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Movie Review: Oliver Stone's 'Snowden'


While the real life Edward Snowden remains exiled in Moscow and human rights advocates seek a presidential pardon for him, Oliver Stone has produced a film that makes a spirited defense of the NSA whistleblower simply called "Snowden." The movie is out today. And MORNING EDITION and LA Times film critic Kenneth Turan joined us to talk about it. Hey, Kenny.


GREENE: So Oliver Stone - never known for much subtlety. He has to have a message that he's trying to get out in this movie.

TURAN: Well, you know, for Oliver Stone, this is a mild film by his standards.

GREENE: Uh-huh.

TURAN: This is kind of unashamed mythologizing of Edward Snowden into kind of a reluctant hero who takes a journey to the truth. If you're expecting kind of the wild and crazy Oliver Stone of "JFK" or even "Natural Born Killers," that's not here. This is more like - really, more like a "Mr. Smith Goes To Washington" about a young idealist taking on the system.

GREENE: Which - some people see Edward Snowden as not others, we should say. And it's also not the first time that Snowden has been portrayed in a movie. I mean, there was an acclaimed documentary about him, "Citizenfour," that came out last year. Does this movie take a different take?

TURAN: Well, to me, my memory of "Citizenfour" is that Snowden was kind of a cipher in that film. I wasn't quite sure what kind of a person he was. And here he's given a very defined character arc. He starts as a conservative idealist, really - my country right or wrong kind of guy.

And then he ends up, as you say, doing things that have caused conservatives to call him a traitor - to break the law by - expose the fact that the National Security Agency was engaged in mass surveillance. So you have him, really, as a very kind of classic Hollywood hero.

GREENE: Kenny, when Hollywood takes on a story that is very much still in the news, does it work? Do things feel different in some way?

TURAN: It's interesting. You know, what fascinates me about this film is the way they've taken this idea that Edward Snowden is a hero and made it fit very clearly into Hollywood norms. I mean, for one thing, they have his girlfriend, Lindsay Mills, played by Shailene Woodley.

She's shown to be a key figure in his evolution from conservative to radical. And here they are getting to know each other at a Washington demonstration.


SHAILENE WOODLEY: (As Lindsay Mills) Too much independent spirit for you?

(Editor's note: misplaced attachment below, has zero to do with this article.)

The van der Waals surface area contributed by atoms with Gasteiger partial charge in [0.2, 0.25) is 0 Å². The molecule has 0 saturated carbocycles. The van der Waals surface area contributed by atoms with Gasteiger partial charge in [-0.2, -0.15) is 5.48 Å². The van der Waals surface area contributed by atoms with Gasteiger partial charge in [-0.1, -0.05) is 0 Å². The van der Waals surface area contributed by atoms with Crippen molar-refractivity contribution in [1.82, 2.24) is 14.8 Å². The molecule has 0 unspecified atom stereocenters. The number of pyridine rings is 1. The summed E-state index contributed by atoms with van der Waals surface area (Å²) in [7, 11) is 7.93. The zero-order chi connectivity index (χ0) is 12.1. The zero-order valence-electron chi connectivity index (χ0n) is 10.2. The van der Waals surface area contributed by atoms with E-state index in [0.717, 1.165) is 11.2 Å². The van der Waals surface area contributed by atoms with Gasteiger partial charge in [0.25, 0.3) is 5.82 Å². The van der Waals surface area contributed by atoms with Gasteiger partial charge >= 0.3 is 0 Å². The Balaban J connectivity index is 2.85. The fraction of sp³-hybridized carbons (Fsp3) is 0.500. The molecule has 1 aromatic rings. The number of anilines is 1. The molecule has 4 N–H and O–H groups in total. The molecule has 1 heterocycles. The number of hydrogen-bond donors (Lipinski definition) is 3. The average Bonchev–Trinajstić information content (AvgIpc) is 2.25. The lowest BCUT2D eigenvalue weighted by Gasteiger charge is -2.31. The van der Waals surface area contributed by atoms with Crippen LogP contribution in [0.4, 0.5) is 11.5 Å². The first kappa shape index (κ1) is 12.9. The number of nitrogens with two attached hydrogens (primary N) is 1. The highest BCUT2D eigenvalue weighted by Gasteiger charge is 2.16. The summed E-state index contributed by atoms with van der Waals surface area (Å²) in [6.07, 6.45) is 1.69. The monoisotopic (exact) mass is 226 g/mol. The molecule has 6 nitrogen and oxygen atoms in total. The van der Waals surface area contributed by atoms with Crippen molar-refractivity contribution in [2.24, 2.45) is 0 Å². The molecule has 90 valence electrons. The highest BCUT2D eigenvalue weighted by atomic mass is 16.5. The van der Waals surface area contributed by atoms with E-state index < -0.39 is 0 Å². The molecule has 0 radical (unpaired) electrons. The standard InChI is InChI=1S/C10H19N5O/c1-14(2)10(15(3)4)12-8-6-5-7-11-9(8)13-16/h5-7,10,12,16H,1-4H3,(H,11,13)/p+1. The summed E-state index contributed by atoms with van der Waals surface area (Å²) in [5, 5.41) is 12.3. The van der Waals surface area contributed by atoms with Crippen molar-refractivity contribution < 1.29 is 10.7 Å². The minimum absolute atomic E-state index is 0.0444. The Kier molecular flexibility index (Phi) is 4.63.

JOSEPH GORDON-LEVITT: (As Edward Snowden) No, I just don't really like bashing my country.

WOODLEY: (As Lindsay Mills) It's my country, too. And right now, it has blood on its hands.

TURAN: That was Joseph Gordon-Levitt as Edward Snowden. And the other thing - you know, it's fascinating. They want to make the point that the NSA has a capability to spy on you anywhere any time. And so he doesn't show Edward and Lindsay having breakfast together. In an intimate moment, Oliver Stone shows them in bed together. It's a chance for him to work in some tasteful nudity.

GREENE: (Laughter).

TURAN: So the whole - you know, it's fascinating to see how Hollywood meets radical politics. It's kind of intriguing.

GREENE: So did you like the movie?

TURAN: You know, I really liked the acting. Joseph Gordon-Levitt, who's a terrific actor, really brings a kind of gravitas and interest to Snowden that maybe he doesn't even have in real life, judging by the documentary. And, you know, I was especially taken by Rhys Ifans, who's a British actor. He was so funny in "Notting Hill," co-starring with Hugh Grant.

GREENE: Oh, and Julia Roberts, too, right?

TURAN: Yes, Julia Roberts, too. And here, he plays, totally, a different kind of character. He's very sinister. He kind of represents the dark side of American intelligence, trying to make Edward Snowden do all kinds of devious things. And it's wonderful to see him doing something completely different and being so effective at it.

GREENE: All right - talking about the new movie "Snowden" with Kenneth Turan, who reviews movies for the Los Angeles Times and for us at MORNING EDITION. Kenny, thanks.

TURAN: Thank you, David. Always a pleasure.

GREENE: Always love hearing from Kenny because, you know, it's Friday. It's time to hear about new movies. It's time for the weekend. Transcript provided by NPR, Copyright NPR.

Kenneth Turan is the film critic for the Los Angeles Times and NPR's Morning Edition, as well as the director of the Los Angeles Times Book Prizes. He has been a staff writer for the Washington Post and TV Guide, and served as the Times' book review editor.